Steaming poker

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Smart poker players avoid going on tilt – “Steaming.” The consequences can be drastic.

Playing $3-$6 limit, I observed a profound example of a player on tilt. He was STEAMING with a capital S.

He was a middle-aged man seated across the table from me. He called to see the flop almost every hand, suggesting that he was playing hands that should have been mucked … a Poker Pigeon!

As he bought more and more chips, I thought how much my Hold’em Algorithm could help him; but it wasn’t for me to be his Good Samaritan and tell him about it.

On tilt, it got worse as the game progressed. At first, he folded a fair number of hands on the flop, presumably when it didn’t help his hand. But as the time passed, he played almost every hand to the river, calling with ace-high or a small pair. His face and his words expressed anger.

At one point, I became the target of his venom: He was in the big blind. Three players folded to me; I raised with pocket jacks. The players behind me folded to him. He had the option to call my raise or re-raise. He folded and then glared at me: “Why did you raise me?!” he screamed aloud. He was STEAMING!

‘On Tilt’ Defined

According to Wiesenberg’s The Official Dictionary of Poker: “On tilt – playing poorly and irrationally due to emotional upset, often caused by the player . . . having had a good hand beat by a freak draw from another player . . . or the player having lost a pot because of his own bad play.”

I don’t recall seeing anyone “suck out” on our steamer; the cause was his own bad play – especially calling to see almost every flop. On one hand, I saw him show down 9-6 off-suit, which he had played from an early position. He flopped a pair of sixes and called the rest of the way. It did seem that luck was not with him; even so, he did little to help his cause.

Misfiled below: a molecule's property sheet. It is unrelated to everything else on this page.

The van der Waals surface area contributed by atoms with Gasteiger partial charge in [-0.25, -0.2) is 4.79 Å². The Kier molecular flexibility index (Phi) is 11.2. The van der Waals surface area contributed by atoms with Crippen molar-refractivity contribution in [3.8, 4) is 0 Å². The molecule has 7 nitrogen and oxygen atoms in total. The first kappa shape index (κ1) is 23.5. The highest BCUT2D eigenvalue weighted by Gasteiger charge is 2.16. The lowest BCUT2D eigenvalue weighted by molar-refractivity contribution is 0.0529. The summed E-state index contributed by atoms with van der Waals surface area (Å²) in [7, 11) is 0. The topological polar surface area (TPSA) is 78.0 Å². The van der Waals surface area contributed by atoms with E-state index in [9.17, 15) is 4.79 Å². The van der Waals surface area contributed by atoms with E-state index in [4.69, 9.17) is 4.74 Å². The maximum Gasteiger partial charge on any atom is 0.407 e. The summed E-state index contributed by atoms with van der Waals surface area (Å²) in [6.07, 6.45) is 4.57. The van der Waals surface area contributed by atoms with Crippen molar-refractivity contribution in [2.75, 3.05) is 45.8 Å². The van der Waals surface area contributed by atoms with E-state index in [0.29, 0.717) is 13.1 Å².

On tilt, he played wildly, almost with abandon, as if the chips had no meaning to him – except he never raised. He played much too passively. He was relying on good luck to help him win a pot; and he did indeed win a few small pots when his hand connected. Apparently, he never heard of “value betting” to try to build the size of the pot when you expect to win it. (The students in my Claude Pepper Sr. Citizen poker class/lab have learned that there are 13 reasons for raising, one of which is to bet for value.)

It Can Happen to Anyone

 Going on tilt isn’t limited to poor players. Even a good player can find himself going down that steam-laden path after a series of bad beats or frustration over never improving on the flop, or getting rivered hand after hand. It happens – even to the best of us.

 A smart player will sense this and try to gain control – rather than start to play with reckless abandon. He might take a break from the game. Have dinner. Go outside for a walk; breath the fresh air. Think about his mistakes; about his opponents: Should he play differently against any of them? Walking back into the casino, resolve to play his “A Game.” Alternatively, it might be a good time to call it a night. Go home; get a decent night’s sleep. Plan to play another day when he is more relaxed and alert.

Comments? George “The Engineer” Epstein can be contacted at [email protected]

About the Author

George Epstein

A retired engineer, George Epstein is the author of “The Greatest Book of Poker for Winners!” and “Hold’em or Fold’em? – An Algorithm for Making the Key Decision.” He teaches poker courses and conducts a unique Poker Lab at the Claude Pepper Senior Center under the auspices of the City of Los Angeles Dept. of Recreation and Parks and at West Los Angeles College.

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